Stuart Baker Software offers high quality consulting services and products to users of IBM PCs and compatibles (DOS and Windows)
    as well as Interdata, Perkin-Elmer and Concurrent Computer Corporation 3200 series machines (OS/32).

Glimpse Into the Future


 

A Glimpse Into the Not-Too-Distant Future


by Stuart Baker
Stuart Baker Software
9370 Golondrina Drive
La Mesa, CA 91941-5654
(619) 466-8811

As the creator of the BIOC CRT driver, I take great interest in the growth and development of my "child." I am currently participating in a BETA test of MEDIT, which will soon be Perkin-Elmer's first supported fullscreen editor.

In the past, attempts to create a program such as a full-screen editor, that would run in an MTM environment, were hampered by the fact that MTM would intervene between task reads with its own read requests. This interleaving of reads would result in MTM trapping data that was meant to go to the applications program. With Perkin-Elmer's next official OS release, this particular problem will no longer exist.

To allow MEDIT to become a reality, Perkin-Elmer made some changes to both MTM and the BIOC CRT driver. The BIOC driver was enhanced to support type-ahead and a new read request called a monitor read. MTM was modified to support the new commands ENABLE TYPEAHEAD and PREVENT TYPEAHEAD.

When the command ENABLE TYPEAHEAD is issued to MTM, the BIOC CRT driver is directed to take all data entered at the keyboard during write operations and monitor read requests and place it in a type-ahead buffer. When a task read is issued, the data will be removed from the type-ahead buffer and displayed on the screen in a manner consistent with the type of read request. All functions of the BIOC CRT driver are fully supported in the type-ahead mode; however, the user must be very skilled to use BIOC editing features when he cannot see the data that is being manipulated.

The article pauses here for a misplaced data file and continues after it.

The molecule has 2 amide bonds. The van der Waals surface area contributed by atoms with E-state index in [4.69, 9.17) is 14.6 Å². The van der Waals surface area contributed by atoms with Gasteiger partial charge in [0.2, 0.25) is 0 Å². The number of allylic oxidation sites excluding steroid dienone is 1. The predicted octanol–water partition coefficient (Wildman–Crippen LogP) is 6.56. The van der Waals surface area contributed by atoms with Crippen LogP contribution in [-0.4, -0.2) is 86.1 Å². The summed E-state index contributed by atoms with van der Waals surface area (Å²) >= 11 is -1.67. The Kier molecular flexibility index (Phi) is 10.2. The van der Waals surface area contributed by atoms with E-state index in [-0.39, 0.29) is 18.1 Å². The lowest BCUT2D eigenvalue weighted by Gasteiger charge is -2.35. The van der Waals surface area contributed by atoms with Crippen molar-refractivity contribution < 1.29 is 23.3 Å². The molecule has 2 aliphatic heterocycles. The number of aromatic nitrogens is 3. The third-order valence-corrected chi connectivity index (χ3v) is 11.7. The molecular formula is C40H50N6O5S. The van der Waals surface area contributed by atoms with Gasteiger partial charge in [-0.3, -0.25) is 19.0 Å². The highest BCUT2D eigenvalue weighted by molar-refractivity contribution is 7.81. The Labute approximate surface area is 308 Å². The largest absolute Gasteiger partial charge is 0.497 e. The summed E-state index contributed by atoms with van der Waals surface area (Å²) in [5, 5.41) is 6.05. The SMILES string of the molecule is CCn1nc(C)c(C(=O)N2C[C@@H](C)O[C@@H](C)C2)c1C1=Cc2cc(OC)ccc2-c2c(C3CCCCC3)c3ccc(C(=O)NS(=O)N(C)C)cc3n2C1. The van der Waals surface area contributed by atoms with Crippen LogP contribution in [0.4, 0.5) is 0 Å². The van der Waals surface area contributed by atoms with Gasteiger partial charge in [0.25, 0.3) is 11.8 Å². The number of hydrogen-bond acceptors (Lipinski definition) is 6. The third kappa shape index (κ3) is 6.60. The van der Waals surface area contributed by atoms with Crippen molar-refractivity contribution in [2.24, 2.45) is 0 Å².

The monitor read requests will allow the user to vector to the MTM level to issue special commands, such as responses to messages, through the use of the BREAK key. Thus, the implementation of type-ahead has not removed the flexibility of being able to communicate with MTM at will. The use of the BREAK key, however, will flush any data from the type-ahead buffer and so must be used with caution if one is not sure that the buffer is empty.

In addition to these features, the extended SVC 1 request may also be used to perform transparent and no-echo reads. The no-echo read is necessary in programs such as full-screen editors to allow them to perform commands using control sequences that might sometimes activate functions within the terminal being used. Thus an editor can be developed that is driven by a uniform set of commands and work on a variety of terminals. Transparent read requests disable the trapping of control characters by the CRT driver, allowing all data to be passed through to the application program.

As anyone that has used a computer system with typeahead on it knows, it is a very handy feature that goes a long way toward covering up those periods of waiting, that may cause you to lose your train of thought. Now you can simply continue to type commands while the computer is busy processing your earlier requests.

Since starting MEDIT's BETA test, I have become so accustomed to the type-ahead feature that I now leave it enabled all the time at my terminal. I can issue commands for tasks that will send them to termination, followed by commands to MTM that will invoke another task, and then commands for the new task, without losing any data or having the wrong program receive the data.

It is truly a giant step forward, and I am delighted to have had the opportunity to supply the foundation upon which these new implementations have been built. Not only has my "child" been adopted into the Perkin-Elmer family, but it is also being allowed to play a role of increasing importance as its capabilities expand.

Keep up the good work, Perkin-Elmer, and keep the new hooks and handles coming for programmers like me who just love to use them!

Return to Index
Article Copyright 1984 Stuart J. Baker

This SBSW.COM page has been optimized for printing.
Web Content Copyright © 1997 - 2010 Stuart Baker Software. All rights reserved.

Please use our Feedback form to submit questions or comments about this web site.
Web Content Copyright © 1997 - 2010 Stuart Baker Software. All rights reserved.
This site was last modified: Wednesday, December 29, 2010